Small caps star in Europe as macro woes hit big firms
LONDON (Reuters) - Small companies are emerging as the new star performers in Europe as investors seek strong earners, whose shares are less dependent on the macroeconomic environment than traditional large firms struggling with limp global growth.
While the EuroSTOXX 50 index of euro zone blue chips is down 0.7 percent in 2012 .STOXX50E, the STOXX Europe Small 200 .SCXP and its mid-cap equivalent .MCXP are both firmly in the black, up 9.3 and 8.6 percent, respectively - potentially heading for only the second year in a quarter of a century when small firms have surged while the large languish.
"Stock picking is going to be fundamental going forward. You are in a slow growth world, where economic outlooks are going to be very divergent so it's going to be very important to invest in the minority of companies which can grow," said Richard Plackett, who runs BlackRock's 1.4 billion sterling ($2.2 billion) UK Special Situations Fund.
Plackett said he had increased the share of small and medium-cap firms (SMIDs), in the fund to around 65 percent from under 60 percent a year ago.
"Crucially, in terms of stock picking we feel that we can add more value by looking at small and mid-caps that are immature and changing quickly rather than large caps that are mature and changing slowly," Plackett said.
Reflecting investor interest, the FTSE index of UK small caps .FTSC saw its highest quarterly trade volumes in six years in the first quarter, according to Thomson Reuters data.
Savvy - or lucky - stock pickers could have doubled their money this year by investing in, for example, Ophir Energy (OPHR.L), which has found gas in Tanzania, or Cable & Wireless, whose takeover by Vodafone (VOD.L) has been approved by EU regulators.
Merger and acquisition prospects are a major potential driver of returns for the smaller companies, and with firms sitting on large piles of cash, activity - which has been muted by the financial crisis - is expected to pick up.
As much as 88 percent of all M&A in Europe targets small and medium-sized companies, in terms of market capitalization, with the average premium paid over the last 20 years at 28 percent, according to Thomson Reuters data.
European M&A volumes fell 7 percent in the first half, year-on-year, compared with a 44 percent fall in the United States. The second half has already seen a few deals, including Japanese advertising giant Dentsu (4324.T) securing mid-cap UK-listed marketing group Aegis AEGS.L for 3.2 billion pounds ($5 billion).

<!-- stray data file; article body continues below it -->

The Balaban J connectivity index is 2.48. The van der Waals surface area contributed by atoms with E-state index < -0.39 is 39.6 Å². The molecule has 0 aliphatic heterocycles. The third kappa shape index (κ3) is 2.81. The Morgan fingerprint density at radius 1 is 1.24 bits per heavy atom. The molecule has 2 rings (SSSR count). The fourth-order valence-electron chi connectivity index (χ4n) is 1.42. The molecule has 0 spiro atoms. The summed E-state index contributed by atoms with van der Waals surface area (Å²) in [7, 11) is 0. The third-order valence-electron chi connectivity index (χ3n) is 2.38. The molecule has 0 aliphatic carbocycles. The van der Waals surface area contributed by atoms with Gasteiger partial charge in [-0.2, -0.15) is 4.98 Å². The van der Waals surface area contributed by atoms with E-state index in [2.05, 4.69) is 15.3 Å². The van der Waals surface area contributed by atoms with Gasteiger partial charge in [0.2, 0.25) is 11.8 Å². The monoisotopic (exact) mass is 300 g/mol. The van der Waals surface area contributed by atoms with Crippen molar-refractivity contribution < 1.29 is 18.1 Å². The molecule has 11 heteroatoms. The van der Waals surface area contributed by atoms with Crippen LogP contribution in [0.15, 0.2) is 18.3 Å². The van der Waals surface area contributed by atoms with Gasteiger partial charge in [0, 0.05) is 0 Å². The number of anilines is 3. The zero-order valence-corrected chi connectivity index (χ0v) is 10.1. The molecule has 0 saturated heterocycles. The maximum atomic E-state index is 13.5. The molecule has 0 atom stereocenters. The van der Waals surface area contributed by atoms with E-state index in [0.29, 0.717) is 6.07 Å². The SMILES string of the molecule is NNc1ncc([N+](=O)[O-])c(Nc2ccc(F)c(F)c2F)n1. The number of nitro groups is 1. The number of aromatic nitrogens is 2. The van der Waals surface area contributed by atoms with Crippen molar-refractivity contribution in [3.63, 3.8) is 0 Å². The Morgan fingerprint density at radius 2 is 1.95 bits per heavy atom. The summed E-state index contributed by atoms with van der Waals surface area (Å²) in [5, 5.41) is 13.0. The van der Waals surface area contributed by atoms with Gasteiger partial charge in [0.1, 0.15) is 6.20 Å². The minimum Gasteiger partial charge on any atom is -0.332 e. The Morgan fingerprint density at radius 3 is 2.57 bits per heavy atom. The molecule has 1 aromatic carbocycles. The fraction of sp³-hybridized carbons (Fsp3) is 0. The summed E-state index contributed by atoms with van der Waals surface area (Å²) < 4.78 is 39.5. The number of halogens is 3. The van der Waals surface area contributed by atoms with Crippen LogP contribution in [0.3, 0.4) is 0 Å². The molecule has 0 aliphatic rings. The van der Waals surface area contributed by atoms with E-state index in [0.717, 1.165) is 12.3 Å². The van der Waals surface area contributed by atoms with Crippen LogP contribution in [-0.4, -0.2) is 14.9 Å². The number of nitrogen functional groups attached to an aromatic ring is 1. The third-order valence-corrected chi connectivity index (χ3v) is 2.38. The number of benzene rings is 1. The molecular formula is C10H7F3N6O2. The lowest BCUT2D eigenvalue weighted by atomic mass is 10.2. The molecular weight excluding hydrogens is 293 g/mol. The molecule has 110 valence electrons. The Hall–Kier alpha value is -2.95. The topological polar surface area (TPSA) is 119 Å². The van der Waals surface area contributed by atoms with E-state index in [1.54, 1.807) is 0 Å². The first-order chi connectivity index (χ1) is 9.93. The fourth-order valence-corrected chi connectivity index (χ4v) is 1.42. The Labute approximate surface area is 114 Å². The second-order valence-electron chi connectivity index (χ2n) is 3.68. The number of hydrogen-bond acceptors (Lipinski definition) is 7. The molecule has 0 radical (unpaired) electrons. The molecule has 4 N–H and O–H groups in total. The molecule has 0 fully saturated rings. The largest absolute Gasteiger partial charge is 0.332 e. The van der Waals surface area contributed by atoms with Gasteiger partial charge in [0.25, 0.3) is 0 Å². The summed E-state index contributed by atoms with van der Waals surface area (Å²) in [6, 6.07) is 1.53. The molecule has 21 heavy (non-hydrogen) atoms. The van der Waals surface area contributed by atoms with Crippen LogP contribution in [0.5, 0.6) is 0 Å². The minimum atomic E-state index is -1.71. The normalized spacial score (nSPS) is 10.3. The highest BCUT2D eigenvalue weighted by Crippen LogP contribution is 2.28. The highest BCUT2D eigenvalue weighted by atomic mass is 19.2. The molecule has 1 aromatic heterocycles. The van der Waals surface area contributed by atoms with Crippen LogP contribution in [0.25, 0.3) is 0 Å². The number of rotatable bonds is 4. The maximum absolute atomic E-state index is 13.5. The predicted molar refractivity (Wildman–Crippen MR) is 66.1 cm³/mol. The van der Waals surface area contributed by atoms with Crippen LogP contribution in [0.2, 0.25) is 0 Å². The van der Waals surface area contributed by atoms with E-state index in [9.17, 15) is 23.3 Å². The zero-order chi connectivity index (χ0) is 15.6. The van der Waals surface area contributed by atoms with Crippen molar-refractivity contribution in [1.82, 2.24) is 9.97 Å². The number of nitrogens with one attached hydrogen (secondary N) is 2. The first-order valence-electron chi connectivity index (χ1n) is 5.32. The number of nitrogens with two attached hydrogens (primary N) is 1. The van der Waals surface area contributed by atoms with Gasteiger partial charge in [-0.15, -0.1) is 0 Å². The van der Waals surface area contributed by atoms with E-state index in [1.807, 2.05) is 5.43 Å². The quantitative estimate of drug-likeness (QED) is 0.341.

Aegis shares jumped 46 percent when the deal was announced, to catch up with the purchase price.
Research from Citi shows that over the long run about 60 percent of the share price move in SMIDs can be attributed to stock specific factors - including M&A - and only 40 percent to macroeconomic factors, while for the blue chips the balance is 20-80.
"This means that as a stock picker just getting the stock specifics of a large company right is not enough, you have to also get the macro right as well. On the other hand, for small-caps, macro isn't as important as it is for large-caps," said Lambros Papadopoulos, strategist at Citi.
The macro has proved particularly tricky recently and looks set to remain so, with the euro zone still in crisis, Spain possibly needing a bailout, global economic health looking fragile and U.S. presidential elections and budget cut plans adding further uncertainty over coming months.
On the flip side, for the smaller companies the greater focus on stock specific factors means they are better placed to benefit if they deliver solid earnings.
"Earnings momentum strategies could work better for SMIDs, because one of the most important driver for SMIDs stocks is earnings growth," said Citi's Papadopoulos.
"The strategy of buying stocks with positive earnings momentum - ahead of the rest of the market - is working well for the last five months and it has also started to work earlier for SMIDs than for large caps."
STOXX Europe Small 200 offers a long-term earnings growth rate of 10.7 percent against 6.1 for the EuroSTOXX 50, according to Thomson Reuters DataStream.
Consensus estimates point to broadly flat earnings for blue chips this year against growth of around 10-15 percent for small and mid-caps, although Papadopoulos reckons this gap will close.
For the second quarter, the bigger European companies have so far reported an average 4.7 percent year-on-year drop in earnings, against a 23.5 percent rise for small and micro companies, according to Thomson Reuters StarMine.
"Individual companies ... have this scope to grow where most others don't ... (So) some institutions are beginning to move away just from a narrow focus on liquidity and benchmarks into a slightly more bottom-up stock selection process," said Gervais Williams, fund manager at MAM.
"Generally, market volumes are falling quite badly and at the bottom end of the market there have been periods when we've seen much greater volumes of trade than we've seen in the last two years." ($1 = 0.6463 British pounds)
(Writing By Toni Vorobyova, editing by Nigel Stephenson)